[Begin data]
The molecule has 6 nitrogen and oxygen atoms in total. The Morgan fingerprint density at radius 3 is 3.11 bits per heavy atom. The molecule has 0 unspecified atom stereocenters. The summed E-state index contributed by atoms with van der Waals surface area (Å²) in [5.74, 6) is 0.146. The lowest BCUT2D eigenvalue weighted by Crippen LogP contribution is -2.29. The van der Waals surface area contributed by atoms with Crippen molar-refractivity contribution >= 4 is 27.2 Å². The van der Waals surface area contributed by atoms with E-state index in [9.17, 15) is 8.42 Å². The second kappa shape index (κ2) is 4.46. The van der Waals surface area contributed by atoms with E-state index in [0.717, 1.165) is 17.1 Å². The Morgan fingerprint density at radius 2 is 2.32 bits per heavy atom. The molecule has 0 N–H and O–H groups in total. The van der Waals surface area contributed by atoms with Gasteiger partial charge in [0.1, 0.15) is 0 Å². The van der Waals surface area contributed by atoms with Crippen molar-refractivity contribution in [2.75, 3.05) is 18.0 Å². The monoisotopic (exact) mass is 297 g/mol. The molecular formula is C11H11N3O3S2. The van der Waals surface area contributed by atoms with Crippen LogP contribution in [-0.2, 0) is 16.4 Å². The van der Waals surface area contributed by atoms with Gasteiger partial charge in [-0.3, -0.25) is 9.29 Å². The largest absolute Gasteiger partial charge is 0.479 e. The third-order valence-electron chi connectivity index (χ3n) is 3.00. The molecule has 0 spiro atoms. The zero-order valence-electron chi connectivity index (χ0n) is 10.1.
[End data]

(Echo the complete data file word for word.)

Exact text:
The molecule has 6 nitrogen and oxygen atoms in total. The Morgan fingerprint density at radius 3 is 3.11 bits per heavy atom. The molecule has 0 unspecified atom stereocenters. The summed E-state index contributed by atoms with van der Waals surface area (Å²) in [5.74, 6) is 0.146. The lowest BCUT2D eigenvalue weighted by Crippen LogP contribution is -2.29. The van der Waals surface area contributed by atoms with Crippen molar-refractivity contribution >= 4 is 27.2 Å². The van der Waals surface area contributed by atoms with E-state index in [9.17, 15) is 8.42 Å². The second kappa shape index (κ2) is 4.46. The van der Waals surface area contributed by atoms with E-state index in [0.717, 1.165) is 17.1 Å². The Morgan fingerprint density at radius 2 is 2.32 bits per heavy atom. The molecule has 0 N–H and O–H groups in total. The van der Waals surface area contributed by atoms with Gasteiger partial charge in [0.1, 0.15) is 0 Å². The van der Waals surface area contributed by atoms with Crippen molar-refractivity contribution in [2.75, 3.05) is 18.0 Å². The monoisotopic (exact) mass is 297 g/mol. The molecular formula is C11H11N3O3S2. The van der Waals surface area contributed by atoms with Crippen LogP contribution in [-0.2, 0) is 16.4 Å². The van der Waals surface area contributed by atoms with Gasteiger partial charge in [-0.3, -0.25) is 9.29 Å². The largest absolute Gasteiger partial charge is 0.479 e. The third-order valence-electron chi connectivity index (χ3n) is 3.00. The molecule has 0 spiro atoms. The zero-order valence-electron chi connectivity index (χ0n) is 10.1.